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Oncogene. 1996 Mar 21;12(6):1365-8.

Selective maternal-allele loss in human lung cancers of the maternally expressed p57KIP2 gene at 11p15.5.

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Laboratory of Ultrastructure Research, Aichi Cancer Center Research Institute, Chikusa-ku, Nagoya, Japan.


Genomic imprinting at 11p15 is suggested to play a role in certain pediatric tumors such as Wilms' tumor, based on the findings of selective maternal loss of this chromosomal region. Although the allele loss at 11p15 is also frequent in a number of cancers of adults including lung, breast, and bladder cancers, possible involvement of genomic imprinting in these tumors has not been investigated extensively. p57KIP2, a newly described member of the p21 cyclin-dependent kinase (CDK) inhibitor family which is thought to negatively regulate the cell cycle at the G1 checkpoint, has been mapped to 11p15. In the present study, we searched for somatic p57KIP2 mutations in lung cancer, but failed to find such alterations. Interestingly, however, we found that the p57KIP2 gene is imprinted with maternal expression and that the maternal alleles had been selectively lost in 11 of 13 (85%) lung cancer cases carrying 11p15 deletions, this being a significant bias (p=0.01). These data provide the first evidence that genomic imprinting may play a role in the oncogenesis of not only rare pediatric tumors but also this common cancer of adults, suggesting that the imprinted p57KIP2 CDK inhibitor gene is a potential target for maternally biased 11p15 deletions.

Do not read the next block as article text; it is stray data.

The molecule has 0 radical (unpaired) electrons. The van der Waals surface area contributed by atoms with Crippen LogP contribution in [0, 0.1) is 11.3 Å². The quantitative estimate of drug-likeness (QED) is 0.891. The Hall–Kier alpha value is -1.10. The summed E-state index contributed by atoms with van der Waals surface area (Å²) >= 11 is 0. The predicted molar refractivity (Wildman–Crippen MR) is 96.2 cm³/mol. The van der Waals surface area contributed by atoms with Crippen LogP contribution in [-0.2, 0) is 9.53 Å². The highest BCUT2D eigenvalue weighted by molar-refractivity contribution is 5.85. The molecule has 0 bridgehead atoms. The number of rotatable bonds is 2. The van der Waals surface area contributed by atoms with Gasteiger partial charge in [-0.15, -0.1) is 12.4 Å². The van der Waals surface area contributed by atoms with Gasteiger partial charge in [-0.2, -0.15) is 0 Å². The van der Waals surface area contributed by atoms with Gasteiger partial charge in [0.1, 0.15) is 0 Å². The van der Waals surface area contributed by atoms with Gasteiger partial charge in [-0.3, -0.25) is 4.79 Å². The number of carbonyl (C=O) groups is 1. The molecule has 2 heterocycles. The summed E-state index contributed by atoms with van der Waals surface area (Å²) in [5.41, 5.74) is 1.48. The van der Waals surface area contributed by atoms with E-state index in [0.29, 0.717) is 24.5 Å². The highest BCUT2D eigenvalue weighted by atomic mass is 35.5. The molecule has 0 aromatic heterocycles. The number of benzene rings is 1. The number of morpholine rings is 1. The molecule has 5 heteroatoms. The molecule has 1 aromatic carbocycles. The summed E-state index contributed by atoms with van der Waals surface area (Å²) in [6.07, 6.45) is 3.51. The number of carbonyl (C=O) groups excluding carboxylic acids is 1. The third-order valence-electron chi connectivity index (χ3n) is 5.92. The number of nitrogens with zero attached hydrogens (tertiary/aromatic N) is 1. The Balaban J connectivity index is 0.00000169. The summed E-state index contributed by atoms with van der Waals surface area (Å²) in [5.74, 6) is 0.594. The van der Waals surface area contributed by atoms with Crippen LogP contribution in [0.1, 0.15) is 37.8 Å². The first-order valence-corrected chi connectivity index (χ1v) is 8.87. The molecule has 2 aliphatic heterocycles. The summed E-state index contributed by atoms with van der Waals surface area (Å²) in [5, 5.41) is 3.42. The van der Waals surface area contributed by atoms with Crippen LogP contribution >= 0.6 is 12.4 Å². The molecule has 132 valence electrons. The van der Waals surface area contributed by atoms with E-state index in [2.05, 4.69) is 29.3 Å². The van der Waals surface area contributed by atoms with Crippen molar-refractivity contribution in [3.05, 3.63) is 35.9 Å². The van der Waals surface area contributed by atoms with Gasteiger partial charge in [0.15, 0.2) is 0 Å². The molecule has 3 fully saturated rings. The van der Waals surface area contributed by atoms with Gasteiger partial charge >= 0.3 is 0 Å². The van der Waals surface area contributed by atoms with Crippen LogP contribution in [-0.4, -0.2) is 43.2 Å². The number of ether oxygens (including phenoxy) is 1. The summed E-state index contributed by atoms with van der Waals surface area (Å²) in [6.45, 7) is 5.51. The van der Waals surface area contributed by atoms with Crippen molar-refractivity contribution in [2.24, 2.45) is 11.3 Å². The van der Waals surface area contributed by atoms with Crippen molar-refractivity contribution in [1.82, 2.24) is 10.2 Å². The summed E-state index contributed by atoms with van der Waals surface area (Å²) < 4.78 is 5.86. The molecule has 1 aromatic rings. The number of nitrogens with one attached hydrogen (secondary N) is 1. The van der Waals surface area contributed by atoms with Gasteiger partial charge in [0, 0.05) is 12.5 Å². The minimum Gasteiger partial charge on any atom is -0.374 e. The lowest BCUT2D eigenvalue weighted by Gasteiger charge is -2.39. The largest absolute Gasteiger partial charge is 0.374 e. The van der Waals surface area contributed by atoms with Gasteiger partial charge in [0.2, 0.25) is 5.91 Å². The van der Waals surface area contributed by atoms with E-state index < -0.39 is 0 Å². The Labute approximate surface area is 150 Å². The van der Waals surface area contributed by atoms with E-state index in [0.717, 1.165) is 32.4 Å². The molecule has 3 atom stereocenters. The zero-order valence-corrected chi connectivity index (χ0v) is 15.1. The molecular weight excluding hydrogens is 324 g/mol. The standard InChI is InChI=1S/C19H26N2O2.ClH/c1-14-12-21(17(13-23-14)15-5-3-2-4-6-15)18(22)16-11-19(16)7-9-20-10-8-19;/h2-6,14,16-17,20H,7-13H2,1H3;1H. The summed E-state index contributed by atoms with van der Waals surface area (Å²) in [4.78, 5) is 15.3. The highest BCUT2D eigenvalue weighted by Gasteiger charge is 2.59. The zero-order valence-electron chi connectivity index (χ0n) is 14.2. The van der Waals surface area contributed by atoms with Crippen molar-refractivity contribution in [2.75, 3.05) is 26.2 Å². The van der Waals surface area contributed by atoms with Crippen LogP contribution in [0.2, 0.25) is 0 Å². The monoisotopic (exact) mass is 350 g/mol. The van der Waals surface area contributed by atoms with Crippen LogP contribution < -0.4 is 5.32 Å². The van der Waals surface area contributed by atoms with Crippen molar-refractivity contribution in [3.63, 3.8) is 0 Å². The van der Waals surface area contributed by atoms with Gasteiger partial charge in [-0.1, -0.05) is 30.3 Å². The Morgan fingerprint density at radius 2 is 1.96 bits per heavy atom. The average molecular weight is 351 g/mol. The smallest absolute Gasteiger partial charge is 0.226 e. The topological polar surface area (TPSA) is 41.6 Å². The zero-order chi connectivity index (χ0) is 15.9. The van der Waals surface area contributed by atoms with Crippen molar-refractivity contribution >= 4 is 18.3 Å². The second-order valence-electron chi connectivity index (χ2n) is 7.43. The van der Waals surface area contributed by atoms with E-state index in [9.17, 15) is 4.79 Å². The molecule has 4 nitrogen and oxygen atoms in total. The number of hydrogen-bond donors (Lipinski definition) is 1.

[Indexed for MEDLINE]

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